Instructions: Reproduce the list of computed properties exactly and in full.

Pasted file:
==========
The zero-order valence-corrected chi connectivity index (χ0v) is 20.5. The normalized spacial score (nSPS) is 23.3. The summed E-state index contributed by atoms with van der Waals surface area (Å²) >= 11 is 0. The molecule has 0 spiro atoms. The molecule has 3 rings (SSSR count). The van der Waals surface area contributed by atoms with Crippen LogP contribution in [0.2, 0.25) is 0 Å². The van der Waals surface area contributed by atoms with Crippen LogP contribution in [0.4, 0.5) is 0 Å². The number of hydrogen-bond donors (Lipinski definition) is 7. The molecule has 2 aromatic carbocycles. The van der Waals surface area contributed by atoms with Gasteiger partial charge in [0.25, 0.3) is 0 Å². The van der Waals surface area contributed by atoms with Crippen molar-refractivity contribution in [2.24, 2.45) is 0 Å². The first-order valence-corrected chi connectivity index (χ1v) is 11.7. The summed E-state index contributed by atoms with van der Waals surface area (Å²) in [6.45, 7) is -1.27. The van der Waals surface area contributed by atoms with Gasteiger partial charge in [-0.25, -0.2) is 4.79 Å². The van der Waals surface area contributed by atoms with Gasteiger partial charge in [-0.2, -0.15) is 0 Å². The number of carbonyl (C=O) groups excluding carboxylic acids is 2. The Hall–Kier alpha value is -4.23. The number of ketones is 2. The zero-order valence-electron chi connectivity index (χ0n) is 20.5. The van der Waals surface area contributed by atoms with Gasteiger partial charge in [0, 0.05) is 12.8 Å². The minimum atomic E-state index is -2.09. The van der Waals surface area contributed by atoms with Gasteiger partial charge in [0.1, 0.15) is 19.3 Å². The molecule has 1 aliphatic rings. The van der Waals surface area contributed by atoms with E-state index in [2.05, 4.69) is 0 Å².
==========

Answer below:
The zero-order valence-corrected chi connectivity index (χ0v) is 20.5. The normalized spacial score (nSPS) is 23.3. The summed E-state index contributed by atoms with van der Waals surface area (Å²) >= 11 is 0. The molecule has 0 spiro atoms. The molecule has 3 rings (SSSR count). The van der Waals surface area contributed by atoms with Crippen LogP contribution in [0.2, 0.25) is 0 Å². The van der Waals surface area contributed by atoms with Crippen LogP contribution in [0.4, 0.5) is 0 Å². The number of hydrogen-bond donors (Lipinski definition) is 7. The molecule has 2 aromatic carbocycles. The van der Waals surface area contributed by atoms with Gasteiger partial charge in [0.25, 0.3) is 0 Å². The van der Waals surface area contributed by atoms with Crippen molar-refractivity contribution in [2.24, 2.45) is 0 Å². The first-order valence-corrected chi connectivity index (χ1v) is 11.7. The summed E-state index contributed by atoms with van der Waals surface area (Å²) in [6.45, 7) is -1.27. The van der Waals surface area contributed by atoms with Gasteiger partial charge in [-0.25, -0.2) is 4.79 Å². The van der Waals surface area contributed by atoms with Gasteiger partial charge in [-0.2, -0.15) is 0 Å². The number of carbonyl (C=O) groups excluding carboxylic acids is 2. The Hall–Kier alpha value is -4.23. The number of ketones is 2. The zero-order valence-electron chi connectivity index (χ0n) is 20.5. The van der Waals surface area contributed by atoms with Gasteiger partial charge in [0, 0.05) is 12.8 Å². The minimum atomic E-state index is -2.09. The van der Waals surface area contributed by atoms with Gasteiger partial charge in [0.1, 0.15) is 19.3 Å². The molecule has 1 aliphatic rings. The van der Waals surface area contributed by atoms with E-state index in [2.05, 4.69) is 0 Å².